BirdLife loses court battle to stop turtle dove spring hunt

A court has rejected BirdLife Malta's request for an injunction to prevent the spring hunting for turtle dove this year

A judge has rejected BirdLife Malta’s application for an injunction that would have prevented the opening of the spring hunting season for turtle dove this year.

The judgement was delivered by Mr. Justice Giovanni Grixti, presiding over the First Hall of the Civil Court, this morning, final submissions having been heard on Friday.

The injunction had previously been provisionally upheld pending the hearing of the case, a normal practice with warrants of prohibitory injunction. 

The judge ruled that, notwithstanding the submissions made by BirdLife’s lawyers, the respondents were correct in claiming the impossibility of the court action on the grounds that the same merits had already been decided upon by the Court last year.

The court noted that BirdLife’s lawyer had submitted that the organisation has the legal right to file such injunctions and would continue to exercise this right.

Mr. Justice Grixti's decision states that BirdLife Malta’s intent had been clearly declared in its application, when it claimed that the rejection of its 2022 injunction application had completely ignored its submissions regarding the judgments of the Court of Justice of the European Union dealing with issues of access to justice for non-governmental organisations in the environmental field, or make reference to the rights enjoyed by environmental organisations under the 1998 Aarhus Convention, which had been raised by the organisation’s lawyers during their submissions.

This, said the judge, meant that the organisation treated the injunction application as an appeal. “Therefore it couldn’t be clearer than this when an appeal on a decree about an application for a warrant of prohibitory injunction is not appealable.”

The 2022 decision had not denied that application on the grounds of the organisation’s rights under the Aarhus convention, but due to lack of evidence of a prima facie right to be protected, said the court.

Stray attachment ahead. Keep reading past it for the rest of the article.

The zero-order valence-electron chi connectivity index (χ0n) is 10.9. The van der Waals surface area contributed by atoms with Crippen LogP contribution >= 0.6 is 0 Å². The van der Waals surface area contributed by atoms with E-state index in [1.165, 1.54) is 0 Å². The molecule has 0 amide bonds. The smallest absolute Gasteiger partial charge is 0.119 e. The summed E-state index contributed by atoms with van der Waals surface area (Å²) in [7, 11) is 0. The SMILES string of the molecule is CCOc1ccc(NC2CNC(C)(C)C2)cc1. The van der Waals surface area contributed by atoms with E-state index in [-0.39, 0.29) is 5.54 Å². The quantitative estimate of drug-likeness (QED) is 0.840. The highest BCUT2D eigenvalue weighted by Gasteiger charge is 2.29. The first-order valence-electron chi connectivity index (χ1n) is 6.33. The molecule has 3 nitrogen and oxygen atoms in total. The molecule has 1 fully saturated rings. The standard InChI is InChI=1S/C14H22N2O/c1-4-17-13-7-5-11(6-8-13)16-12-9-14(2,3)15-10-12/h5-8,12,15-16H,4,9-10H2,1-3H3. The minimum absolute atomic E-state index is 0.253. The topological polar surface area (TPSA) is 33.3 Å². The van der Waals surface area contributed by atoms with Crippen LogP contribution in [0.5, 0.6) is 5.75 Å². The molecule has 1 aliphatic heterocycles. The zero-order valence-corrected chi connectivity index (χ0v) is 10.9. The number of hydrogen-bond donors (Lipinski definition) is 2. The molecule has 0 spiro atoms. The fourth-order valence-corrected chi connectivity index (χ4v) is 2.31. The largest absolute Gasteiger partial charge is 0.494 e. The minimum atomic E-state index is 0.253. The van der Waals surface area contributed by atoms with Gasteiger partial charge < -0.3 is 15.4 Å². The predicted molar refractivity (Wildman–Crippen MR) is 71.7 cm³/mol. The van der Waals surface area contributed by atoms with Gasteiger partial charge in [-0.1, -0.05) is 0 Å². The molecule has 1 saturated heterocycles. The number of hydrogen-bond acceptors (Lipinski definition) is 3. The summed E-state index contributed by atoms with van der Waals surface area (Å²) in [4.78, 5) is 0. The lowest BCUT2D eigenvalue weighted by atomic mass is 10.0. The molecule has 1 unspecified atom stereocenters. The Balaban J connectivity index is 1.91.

The judge said that in 2022, judicial notice had been taken of the technical report submitted by the Wild Birds Regulation Unit which concluded that the Turtle-dove reference population had “improved its short-term trend status from Decreasing to Stable ... and remained Stable in the long-term trend....” 

Noting that the WBRU had again reported the Turtle-dove population as stable this year, the judge concluded that as the situation was reportedly the same as it had been in 2022, the subject matter of the injunction was also the same and so led to the same judicial outcome.

In March, the government’s Ornis committee recommended the opening of the spring hunting season for quail and turtle dove within set national limits.

The Ornis committee is tasked with advising the minister responsible for hunting on issues concerning the conservation of wild birds. This includes decisions on bird hunting seasons and the authorisation of any derogations.

After the committee gave the go ahead for the hunting season to open, BirdLife Malta took the government to court and requested a prohibitory injunction that would prevent the government from issuing the legal notice that would officially open the spring hunting season for the turtle dove.

The judgement rejecting this request means that the minister can now issue the legal notice and open the spring hunting season for turtle dove.

BirdLife, FKNK react

BirdLife said it was disappointed with the outcome, adding that the court relied solely on the Wild Birds Regulation Unit's (WBRU) reports on the turtle dove's population, which uses scientific data up until 2018. 

"We are seeing the result of having a politically motivated unit such as the WBRU who despite having data that shows the real status of the turtle-dove, opts to select specific data sets with the aim to portray a situation that is different than reality," BirdLife Malta CEO Mark Sultana said.

"Our mission to bring Malta in line with the European Birds Directive and end spring hunting now becomes stronger more than ever."

Meanwhile, the Federation for Hunting and Conservation (FKNK) said it was satisfied by the court decision. "[We] are satisfied that, once again, what is right has prevailed, and the legal notice to open the spring hunting for turtle dove will be issues shortly."

The Ministry for Gozo, which is responsible for hunting, said that the hunting season for turtle dove will be open until 30 April with a national quota of 1,500 turtle doves.

It said there are no individual quotas and every hunted turtle dove has to be reported immediately.

Wild Birds Regulation Unit

Reacting to claims by BirdLife, the Wild Birds Regulation Unit (WBRU) said the NGO’s claims were “unjust”, as it had based its decision on the “most recent scientific publications”.

“The latest report shows that the population reference for the Turtle Dove shows that numbers are stable,” the WBRU said.